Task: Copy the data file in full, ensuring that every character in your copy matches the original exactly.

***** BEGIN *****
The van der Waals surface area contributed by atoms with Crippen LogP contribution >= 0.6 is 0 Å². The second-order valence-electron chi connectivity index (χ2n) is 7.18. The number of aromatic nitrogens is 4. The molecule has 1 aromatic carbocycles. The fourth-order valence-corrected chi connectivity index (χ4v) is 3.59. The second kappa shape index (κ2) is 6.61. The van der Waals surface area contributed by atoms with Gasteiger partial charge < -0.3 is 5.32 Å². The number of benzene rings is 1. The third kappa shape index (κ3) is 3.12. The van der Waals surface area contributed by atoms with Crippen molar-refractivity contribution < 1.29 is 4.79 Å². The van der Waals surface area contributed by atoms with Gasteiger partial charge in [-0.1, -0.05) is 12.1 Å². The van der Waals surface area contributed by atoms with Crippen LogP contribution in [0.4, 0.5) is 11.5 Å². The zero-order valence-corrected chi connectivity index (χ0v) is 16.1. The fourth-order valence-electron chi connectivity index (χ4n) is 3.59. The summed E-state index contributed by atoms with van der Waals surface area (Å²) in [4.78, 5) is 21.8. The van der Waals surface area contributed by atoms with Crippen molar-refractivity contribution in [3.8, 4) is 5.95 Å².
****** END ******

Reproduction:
The van der Waals surface area contributed by atoms with Crippen LogP contribution >= 0.6 is 0 Å². The second-order valence-electron chi connectivity index (χ2n) is 7.18. The number of aromatic nitrogens is 4. The molecule has 1 aromatic carbocycles. The fourth-order valence-corrected chi connectivity index (χ4v) is 3.59. The second kappa shape index (κ2) is 6.61. The van der Waals surface area contributed by atoms with Gasteiger partial charge < -0.3 is 5.32 Å². The number of benzene rings is 1. The third kappa shape index (κ3) is 3.12. The van der Waals surface area contributed by atoms with Crippen molar-refractivity contribution < 1.29 is 4.79 Å². The van der Waals surface area contributed by atoms with Gasteiger partial charge in [-0.1, -0.05) is 12.1 Å². The van der Waals surface area contributed by atoms with Crippen LogP contribution in [0.4, 0.5) is 11.5 Å². The zero-order valence-corrected chi connectivity index (χ0v) is 16.1. The fourth-order valence-electron chi connectivity index (χ4n) is 3.59. The summed E-state index contributed by atoms with van der Waals surface area (Å²) in [4.78, 5) is 21.8. The van der Waals surface area contributed by atoms with Crippen molar-refractivity contribution in [3.8, 4) is 5.95 Å².